(Aside: Professional exotic dancers have INDUSTRY standards?)

The Lease also provided that there will be set fees (called “entertainment fees”) for certain performances, “such  as couch and table dances,” and that dancers “may not charge more than the set fees.”

Oh, and they wouldn’t be paid any wages.

And here’s where it gets REALLY interesting.

If they ever DID claim wages, the lease provided that they would forfeit all of the entertainment fees they previously earned. And, to top it all off, should the dancers claim to be employees, they will also be liable for any attorneys’  fees, costs, or other damages incurred by the Club as a result of that claim.

But the arbitrator was having none of it.

He detailed the requirements of the strippers saying that there were four principal ways a dancer can “perform” — all of which indicated that they were tied to the Club (and therefore employees).

  • A “stage set”, in which the only income is the tips the customers choose to give her.
  • A “private dance” or “booth dance”, in which the Club sets the “mandatory entertainment fees”.  (A booth dance here cost $25, of which the dancer keeps $20 and pays $5 to the Club.)  Tips encouraged.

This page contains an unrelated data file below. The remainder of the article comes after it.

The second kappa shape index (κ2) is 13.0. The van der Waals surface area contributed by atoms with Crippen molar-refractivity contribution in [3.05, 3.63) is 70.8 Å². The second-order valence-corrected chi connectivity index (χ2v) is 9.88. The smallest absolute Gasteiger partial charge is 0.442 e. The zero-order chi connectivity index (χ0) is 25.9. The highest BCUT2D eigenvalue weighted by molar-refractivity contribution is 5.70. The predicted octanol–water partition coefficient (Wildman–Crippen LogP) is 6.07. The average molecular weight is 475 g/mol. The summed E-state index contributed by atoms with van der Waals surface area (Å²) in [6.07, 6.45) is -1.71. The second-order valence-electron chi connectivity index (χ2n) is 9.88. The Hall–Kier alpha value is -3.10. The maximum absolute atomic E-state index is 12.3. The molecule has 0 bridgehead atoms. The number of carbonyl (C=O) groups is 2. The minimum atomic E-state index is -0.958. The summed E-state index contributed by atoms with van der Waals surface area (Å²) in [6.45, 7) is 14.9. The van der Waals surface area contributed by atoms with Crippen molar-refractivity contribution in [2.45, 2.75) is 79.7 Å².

• A “VIP” area in which the fee for that performance is $100 for 15 minutes, $200 for 30 minutes and $300 for an hour and in which the entire fee goes to the Club.  Tips encouraged as well.
  • A “Champagne Room” performance, in which the customer is charged $110 for one half hour and in which the entire fee goes to the Club.  Customer is free to tip the dancer.

At the end of a shift, the dancer must pay “rent” to the Club of $20 and a tip to the DJ.

The arbitrator said that the dancers were employees and therefore entitled to the protections under state and federal law.  Minimum wage was owed, for example. Moreover, the “lease” violated state law because it called for a refund of wages under Conn. Gen. Stat. Sec. 31-73.  

The arbitrator noted that while employers and employees have “wide latitude” to enter into wage agreements, that latitude does not extend to permitting parties to override or ignore the requirements of Connecticut law.

The arbitrator took particular note of the paragraphs that required the dancers to return “all” entertainment fees if they challenged their employment status.  These provisions are “clearly designed to penalize the employee for exercising her right to insist upon proper classification.  The inherent purpose of the Lease is to violate the law.”

The decision goes on to analyze the proper penalties and set-offs in such a case.  Here, the arbitrator again was not sympathetic to the employer — and for good reason.  The employer failed to prove it acted “in good faith” — and therefore the dancers were entitled to liquidated (or double) damages.

How much? Nearly $130,000 in damages for two strippers — plus attorneys’ fees.

The case is a great example of what happens on the fringes of wage and hour law. The vast majority of employers in this state play by the rules and wouldn’t even dream of cooking up a “lease” for its employees to sign.

But the law exists to protect the dancers too and here, there’s little doubt that justice has been well-served by the award here.